A week ago, as I postulated before Allah in a Sufi service for Tabaski (a celebration of the sacrifice of Ishmael), tears rolled down my cheeks. The tears surprised me, but I soon recognized that I was crying because the practitioners’ prayer was so beautiful, and they were so united, and I wasn’t a part of it. Their faith in Allah connected them, and I felt that, despite my love for Judaism, my disbelief in a god isolated me from that community experience. Afterwards, the group conversed about their faiths, and members of my team expressed that although they did not subscribe to Islam, joining in the prayer connected them both to their own faiths and the community. My sadness deepened; everyone’s faith seemed to be such a part of that community experience that I so desperately craved. I felt that I must be missing out on some of the world’s joy, but you can’t force yourself to believe in something, right?
Later on in the day, however, I was playing with all the children as they helped sacrifices the rams. We were laughing and taking selfies, and they begged me to pick them up and spin them around again and again until I grew so dizzy, I could barely stand. I realized that not sharing the same religion or even the same god didn’t mean I couldn’t take part in the community. Even going through the seemingly empty motions of a prayer that didn’t mean anything to me at face value, we shared something. We were sharing an experience — the sun on our faces, the feeling of the plastic woven mat under our knees, and the feeling of jàmm (peace). We were connected through these moments in the universe that we share.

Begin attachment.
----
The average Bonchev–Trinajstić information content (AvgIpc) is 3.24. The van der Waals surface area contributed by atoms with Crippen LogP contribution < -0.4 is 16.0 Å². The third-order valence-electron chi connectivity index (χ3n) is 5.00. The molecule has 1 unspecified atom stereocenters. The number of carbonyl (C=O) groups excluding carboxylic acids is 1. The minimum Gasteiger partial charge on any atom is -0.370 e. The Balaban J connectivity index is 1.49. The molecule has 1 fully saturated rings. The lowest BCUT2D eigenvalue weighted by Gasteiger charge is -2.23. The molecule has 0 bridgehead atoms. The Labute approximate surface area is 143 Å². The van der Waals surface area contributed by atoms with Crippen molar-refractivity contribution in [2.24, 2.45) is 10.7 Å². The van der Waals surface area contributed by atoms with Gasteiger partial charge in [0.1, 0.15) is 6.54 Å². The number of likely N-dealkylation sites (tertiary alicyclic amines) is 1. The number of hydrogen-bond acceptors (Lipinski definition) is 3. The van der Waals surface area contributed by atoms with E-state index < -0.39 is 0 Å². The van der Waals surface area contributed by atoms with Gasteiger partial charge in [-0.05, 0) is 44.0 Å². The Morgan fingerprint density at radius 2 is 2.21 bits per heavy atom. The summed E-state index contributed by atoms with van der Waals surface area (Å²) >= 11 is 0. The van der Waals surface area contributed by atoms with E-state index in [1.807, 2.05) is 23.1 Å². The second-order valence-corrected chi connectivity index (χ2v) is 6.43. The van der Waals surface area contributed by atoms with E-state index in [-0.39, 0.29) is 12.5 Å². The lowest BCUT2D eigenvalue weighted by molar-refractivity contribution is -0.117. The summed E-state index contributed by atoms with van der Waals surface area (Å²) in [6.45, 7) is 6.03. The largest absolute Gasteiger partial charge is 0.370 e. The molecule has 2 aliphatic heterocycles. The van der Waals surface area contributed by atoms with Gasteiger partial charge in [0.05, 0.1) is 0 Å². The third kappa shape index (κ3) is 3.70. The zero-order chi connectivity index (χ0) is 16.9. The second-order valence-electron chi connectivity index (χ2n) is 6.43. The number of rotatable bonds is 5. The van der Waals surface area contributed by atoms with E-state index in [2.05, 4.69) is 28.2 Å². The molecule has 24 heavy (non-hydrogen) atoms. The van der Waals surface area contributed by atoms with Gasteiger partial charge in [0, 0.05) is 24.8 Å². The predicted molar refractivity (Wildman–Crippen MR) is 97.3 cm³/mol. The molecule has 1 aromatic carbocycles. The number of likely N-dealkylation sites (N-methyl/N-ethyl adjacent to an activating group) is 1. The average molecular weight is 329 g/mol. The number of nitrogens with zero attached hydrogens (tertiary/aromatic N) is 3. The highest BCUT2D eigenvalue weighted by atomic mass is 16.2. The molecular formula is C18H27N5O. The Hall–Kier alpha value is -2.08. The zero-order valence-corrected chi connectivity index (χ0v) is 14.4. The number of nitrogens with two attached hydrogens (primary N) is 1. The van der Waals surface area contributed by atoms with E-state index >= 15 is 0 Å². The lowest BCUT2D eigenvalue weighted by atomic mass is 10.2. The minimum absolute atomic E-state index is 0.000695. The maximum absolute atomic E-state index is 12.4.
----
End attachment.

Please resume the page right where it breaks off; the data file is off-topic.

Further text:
Faith in a god can be a beautiful thing, but it isn’t some magic ingredient for joy — you don’t need faith to do good or be connected to people. And in any case, I do have faith. I have faith in people to be and do good. The teranga (spirit of hospitality) pervasive through Senegal gives me hospitality. On our last night in Dene, the spiritual community in which we stayed during Tabaski, the community threw a goodbye party for us. We danced around a bonfire singing in Wolof, and to close the night, one of the woman of Dene sang the national anthem of the United States in Wolof for us. I was so touched, I teared up again.
With or without God, the world is an amazing place. Statistically, the chances of our own existences are so infinitesimally small, and the chances of that many people equally as improbable of existing as I should come together and stand in that circle around that bonfire is practically impossible. Yet there we were, and that’s miraculous.